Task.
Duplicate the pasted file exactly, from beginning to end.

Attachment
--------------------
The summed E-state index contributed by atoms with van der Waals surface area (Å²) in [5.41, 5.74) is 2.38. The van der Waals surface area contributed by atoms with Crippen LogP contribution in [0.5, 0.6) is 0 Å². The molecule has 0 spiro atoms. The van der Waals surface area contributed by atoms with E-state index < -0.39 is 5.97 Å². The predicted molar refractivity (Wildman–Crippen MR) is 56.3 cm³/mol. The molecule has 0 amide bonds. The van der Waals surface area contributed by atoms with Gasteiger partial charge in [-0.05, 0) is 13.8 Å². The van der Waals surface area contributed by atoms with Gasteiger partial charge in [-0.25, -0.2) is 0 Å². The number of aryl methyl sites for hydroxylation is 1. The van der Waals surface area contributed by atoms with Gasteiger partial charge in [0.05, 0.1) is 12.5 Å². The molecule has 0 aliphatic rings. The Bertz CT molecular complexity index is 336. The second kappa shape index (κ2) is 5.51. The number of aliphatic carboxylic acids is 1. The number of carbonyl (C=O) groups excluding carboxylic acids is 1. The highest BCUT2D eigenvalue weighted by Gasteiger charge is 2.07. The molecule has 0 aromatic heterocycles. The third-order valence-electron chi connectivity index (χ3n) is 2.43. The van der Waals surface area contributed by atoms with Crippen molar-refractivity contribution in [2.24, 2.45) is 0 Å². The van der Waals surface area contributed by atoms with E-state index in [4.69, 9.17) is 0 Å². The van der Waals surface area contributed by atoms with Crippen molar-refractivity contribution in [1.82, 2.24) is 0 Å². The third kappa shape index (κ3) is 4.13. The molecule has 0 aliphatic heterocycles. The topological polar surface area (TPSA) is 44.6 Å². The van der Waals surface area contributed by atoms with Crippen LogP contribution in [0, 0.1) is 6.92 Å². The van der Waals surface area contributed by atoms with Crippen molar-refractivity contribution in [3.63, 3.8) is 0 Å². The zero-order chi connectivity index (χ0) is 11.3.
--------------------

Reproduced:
The summed E-state index contributed by atoms with van der Waals surface area (Å²) in [5.41, 5.74) is 2.38. The van der Waals surface area contributed by atoms with Crippen LogP contribution in [0.5, 0.6) is 0 Å². The molecule has 0 spiro atoms. The van der Waals surface area contributed by atoms with E-state index < -0.39 is 5.97 Å². The predicted molar refractivity (Wildman–Crippen MR) is 56.3 cm³/mol. The molecule has 0 amide bonds. The van der Waals surface area contributed by atoms with Gasteiger partial charge in [-0.05, 0) is 13.8 Å². The van der Waals surface area contributed by atoms with Gasteiger partial charge in [-0.25, -0.2) is 0 Å². The number of aryl methyl sites for hydroxylation is 1. The van der Waals surface area contributed by atoms with Gasteiger partial charge in [0.05, 0.1) is 12.5 Å². The molecule has 0 aliphatic rings. The Bertz CT molecular complexity index is 336. The second kappa shape index (κ2) is 5.51. The number of aliphatic carboxylic acids is 1. The number of carbonyl (C=O) groups excluding carboxylic acids is 1. The highest BCUT2D eigenvalue weighted by Gasteiger charge is 2.07. The molecule has 0 aromatic heterocycles. The third-order valence-electron chi connectivity index (χ3n) is 2.43. The van der Waals surface area contributed by atoms with Crippen molar-refractivity contribution in [2.24, 2.45) is 0 Å². The van der Waals surface area contributed by atoms with E-state index in [4.69, 9.17) is 0 Å². The van der Waals surface area contributed by atoms with Crippen molar-refractivity contribution in [1.82, 2.24) is 0 Å². The third kappa shape index (κ3) is 4.13. The molecule has 0 aliphatic heterocycles. The topological polar surface area (TPSA) is 44.6 Å². The van der Waals surface area contributed by atoms with Crippen LogP contribution in [0, 0.1) is 6.92 Å². The van der Waals surface area contributed by atoms with Crippen molar-refractivity contribution in [3.63, 3.8) is 0 Å². The zero-order chi connectivity index (χ0) is 11.3.